On Wed, Jan 10, 2018 at 08:28:26PM +0000, Woodhouse, David wrote: > On Wed, 2018-01-10 at 11:59 -0800, Andy Lutomirski wrote: > > On Wed, Jan 10, 2018 at 11:54 AM, Linus Torvalds > > <torva...@linux-foundation.org> wrote: > > > > > > On Wed, Jan 10, 2018 at 11:28 AM, Willy Tarreau <w...@1wt.eu> wrote: > > > > > > > > Since we're going to keep running on the same PGD when returning to > > > > userspace for certain performance-critical tasks, we'll need the user > > > > pages to be executable. So this code disables the extra protection > > > > that was added consisting in marking user pages _PAGE_NX so that this > > > > pgd remains usable for userspace. > > > Yeah, no. This is wrong. > > > > > > Sure, SMEP gives the same thing in most cases, but not for older CPU's. > > > > > > So NX is a really nice way to make sure that PTI really does protect > > > against user-space gadgets. > > > > > > We don't break that, and we definitely don't break that just because > > > of some broken notion of "let's make page table isolation per-thread". > > > > > If we're going to have a thread without PTI off, that thread needs to > > run with the same page tables for kernel and user, so it needs NX off > > on the user part. I don't see any way around it. > > > > We could nix the entire concept of fine-grained PTI control, or we > > could make it require SMEP, I suppose. > > We've been bashing out the precise requirements for RSB clearing (for > pre-SKL to avoid bogus entries) or stuffing (for SKL+ to avoid > underflow causing the BTB to be used). > > It looks like we can avoid the RSB clearing on kernel entry if we have > SMEP. And PTI setting NX on userspace pages is equivalent to SMEP for > this purpose — so the RSB clearing basically ended up being AMD-only > (!SMEP && !PTI). > > We also need to clear the RSB on vmexit, as documented. And if we > really want 100% support for retpoline on SKL+ instead of saying "use > IBRS if you're paranoid", then there are a few more cases where we need > to stuff it to avoid underflow (which is the same operation, but Arjan > insists we should differentiate the two, which is reasonable enough).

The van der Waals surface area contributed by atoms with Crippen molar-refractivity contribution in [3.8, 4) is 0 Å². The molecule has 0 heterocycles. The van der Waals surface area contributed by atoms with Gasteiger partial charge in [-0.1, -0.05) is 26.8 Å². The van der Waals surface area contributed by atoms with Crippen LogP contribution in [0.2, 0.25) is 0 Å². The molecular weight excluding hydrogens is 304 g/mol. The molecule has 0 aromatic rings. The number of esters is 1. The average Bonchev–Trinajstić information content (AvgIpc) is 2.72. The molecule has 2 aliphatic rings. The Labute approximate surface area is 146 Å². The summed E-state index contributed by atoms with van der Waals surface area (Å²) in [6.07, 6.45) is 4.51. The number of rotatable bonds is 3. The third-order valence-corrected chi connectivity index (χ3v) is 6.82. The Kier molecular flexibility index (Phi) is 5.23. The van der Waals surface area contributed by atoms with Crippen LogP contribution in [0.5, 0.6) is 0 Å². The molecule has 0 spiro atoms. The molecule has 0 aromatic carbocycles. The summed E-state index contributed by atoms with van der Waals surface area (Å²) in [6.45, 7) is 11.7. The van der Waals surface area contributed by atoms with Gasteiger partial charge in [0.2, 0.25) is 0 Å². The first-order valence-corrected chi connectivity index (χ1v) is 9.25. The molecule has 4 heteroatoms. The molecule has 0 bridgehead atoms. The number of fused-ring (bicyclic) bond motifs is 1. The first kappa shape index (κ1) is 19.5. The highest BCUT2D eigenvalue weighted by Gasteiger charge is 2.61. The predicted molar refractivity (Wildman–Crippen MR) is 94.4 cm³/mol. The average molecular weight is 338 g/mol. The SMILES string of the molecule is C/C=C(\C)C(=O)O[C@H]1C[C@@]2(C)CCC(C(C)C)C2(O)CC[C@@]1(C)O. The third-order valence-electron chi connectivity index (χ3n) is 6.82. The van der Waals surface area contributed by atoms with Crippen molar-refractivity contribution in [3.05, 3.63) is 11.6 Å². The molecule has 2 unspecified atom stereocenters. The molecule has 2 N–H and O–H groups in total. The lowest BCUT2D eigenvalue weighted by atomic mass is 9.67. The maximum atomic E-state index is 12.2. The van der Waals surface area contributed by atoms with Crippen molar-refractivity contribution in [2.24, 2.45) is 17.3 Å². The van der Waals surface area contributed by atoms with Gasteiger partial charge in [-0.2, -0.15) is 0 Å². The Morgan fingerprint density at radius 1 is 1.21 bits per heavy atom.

Are these cases documented somewhere along with what approaches are taken? I do remember Thomas's email from Feb 4th titled: Re: [RFC 09/10] x86/enter: Create macros to restrict/unrestrict Indirect Branch Speculation which outlined a pretty nifty idea on this, but not sure where that has gone?